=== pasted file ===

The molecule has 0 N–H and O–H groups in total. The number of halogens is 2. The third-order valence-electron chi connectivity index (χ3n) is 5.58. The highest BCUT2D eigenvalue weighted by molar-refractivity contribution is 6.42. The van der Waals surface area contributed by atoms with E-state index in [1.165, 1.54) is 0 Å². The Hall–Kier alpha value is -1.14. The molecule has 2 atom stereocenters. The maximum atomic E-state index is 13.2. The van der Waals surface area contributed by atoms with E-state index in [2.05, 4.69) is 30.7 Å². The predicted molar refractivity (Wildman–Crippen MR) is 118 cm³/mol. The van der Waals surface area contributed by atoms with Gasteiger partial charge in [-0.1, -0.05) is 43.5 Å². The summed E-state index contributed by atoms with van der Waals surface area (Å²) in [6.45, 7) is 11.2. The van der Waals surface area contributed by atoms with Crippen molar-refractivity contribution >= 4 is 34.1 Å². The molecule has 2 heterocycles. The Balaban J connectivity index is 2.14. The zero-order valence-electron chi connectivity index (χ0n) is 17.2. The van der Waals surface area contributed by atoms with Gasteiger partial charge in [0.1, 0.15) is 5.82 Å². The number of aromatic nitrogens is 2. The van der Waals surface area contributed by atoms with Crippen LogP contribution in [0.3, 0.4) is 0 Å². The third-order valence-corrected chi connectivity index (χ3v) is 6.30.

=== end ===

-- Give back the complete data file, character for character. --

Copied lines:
The molecule has 0 N–H and O–H groups in total. The number of halogens is 2. The third-order valence-electron chi connectivity index (χ3n) is 5.58. The highest BCUT2D eigenvalue weighted by molar-refractivity contribution is 6.42. The van der Waals surface area contributed by atoms with E-state index in [1.165, 1.54) is 0 Å². The Hall–Kier alpha value is -1.14. The molecule has 2 atom stereocenters. The maximum atomic E-state index is 13.2. The van der Waals surface area contributed by atoms with E-state index in [2.05, 4.69) is 30.7 Å². The predicted molar refractivity (Wildman–Crippen MR) is 118 cm³/mol. The van der Waals surface area contributed by atoms with Gasteiger partial charge in [-0.1, -0.05) is 43.5 Å². The summed E-state index contributed by atoms with van der Waals surface area (Å²) in [6.45, 7) is 11.2. The van der Waals surface area contributed by atoms with Crippen molar-refractivity contribution >= 4 is 34.1 Å². The molecule has 2 heterocycles. The Balaban J connectivity index is 2.14. The zero-order valence-electron chi connectivity index (χ0n) is 17.2. The van der Waals surface area contributed by atoms with Gasteiger partial charge in [0.1, 0.15) is 5.82 Å². The number of aromatic nitrogens is 2. The van der Waals surface area contributed by atoms with Crippen LogP contribution in [0.3, 0.4) is 0 Å². The third-order valence-corrected chi connectivity index (χ3v) is 6.30.